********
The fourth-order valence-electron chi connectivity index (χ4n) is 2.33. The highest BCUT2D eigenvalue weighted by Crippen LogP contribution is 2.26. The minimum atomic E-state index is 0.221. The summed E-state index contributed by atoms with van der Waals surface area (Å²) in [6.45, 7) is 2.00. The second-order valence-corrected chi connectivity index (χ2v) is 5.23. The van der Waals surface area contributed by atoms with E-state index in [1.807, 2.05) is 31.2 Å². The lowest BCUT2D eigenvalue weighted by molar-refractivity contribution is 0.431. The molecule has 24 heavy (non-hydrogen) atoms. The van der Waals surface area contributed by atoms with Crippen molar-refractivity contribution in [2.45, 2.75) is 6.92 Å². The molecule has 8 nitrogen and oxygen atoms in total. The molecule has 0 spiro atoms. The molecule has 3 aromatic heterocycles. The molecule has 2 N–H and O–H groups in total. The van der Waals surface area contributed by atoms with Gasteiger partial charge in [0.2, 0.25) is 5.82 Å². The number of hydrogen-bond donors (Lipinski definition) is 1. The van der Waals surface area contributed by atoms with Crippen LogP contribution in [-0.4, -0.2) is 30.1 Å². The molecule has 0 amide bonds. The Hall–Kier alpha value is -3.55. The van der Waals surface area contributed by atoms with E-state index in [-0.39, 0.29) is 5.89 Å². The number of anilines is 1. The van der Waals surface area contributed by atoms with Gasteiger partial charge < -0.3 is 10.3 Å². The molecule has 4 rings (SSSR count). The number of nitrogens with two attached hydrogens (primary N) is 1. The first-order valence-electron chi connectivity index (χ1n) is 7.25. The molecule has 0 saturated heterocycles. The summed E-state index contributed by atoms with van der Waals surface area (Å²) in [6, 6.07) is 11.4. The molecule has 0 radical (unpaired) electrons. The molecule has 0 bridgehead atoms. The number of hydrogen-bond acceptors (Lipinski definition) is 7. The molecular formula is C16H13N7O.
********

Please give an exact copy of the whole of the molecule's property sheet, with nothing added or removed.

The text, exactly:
The fourth-order valence-electron chi connectivity index (χ4n) is 2.33. The highest BCUT2D eigenvalue weighted by Crippen LogP contribution is 2.26. The minimum atomic E-state index is 0.221. The summed E-state index contributed by atoms with van der Waals surface area (Å²) in [6.45, 7) is 2.00. The second-order valence-corrected chi connectivity index (χ2v) is 5.23. The van der Waals surface area contributed by atoms with E-state index in [1.807, 2.05) is 31.2 Å². The lowest BCUT2D eigenvalue weighted by molar-refractivity contribution is 0.431. The molecule has 24 heavy (non-hydrogen) atoms. The van der Waals surface area contributed by atoms with Crippen molar-refractivity contribution in [2.45, 2.75) is 6.92 Å². The molecule has 8 nitrogen and oxygen atoms in total. The molecule has 0 spiro atoms. The molecule has 3 aromatic heterocycles. The molecule has 2 N–H and O–H groups in total. The van der Waals surface area contributed by atoms with Gasteiger partial charge in [0.2, 0.25) is 5.82 Å². The number of hydrogen-bond donors (Lipinski definition) is 1. The van der Waals surface area contributed by atoms with Crippen LogP contribution in [-0.4, -0.2) is 30.1 Å². The molecule has 0 amide bonds. The Hall–Kier alpha value is -3.55. The van der Waals surface area contributed by atoms with E-state index in [-0.39, 0.29) is 5.89 Å². The number of anilines is 1. The van der Waals surface area contributed by atoms with Gasteiger partial charge < -0.3 is 10.3 Å². The molecule has 4 rings (SSSR count). The number of nitrogens with two attached hydrogens (primary N) is 1. The first-order valence-electron chi connectivity index (χ1n) is 7.25. The molecule has 0 saturated heterocycles. The summed E-state index contributed by atoms with van der Waals surface area (Å²) in [6, 6.07) is 11.4. The molecule has 0 radical (unpaired) electrons. The molecule has 0 bridgehead atoms. The number of hydrogen-bond acceptors (Lipinski definition) is 7. The molecular formula is C16H13N7O.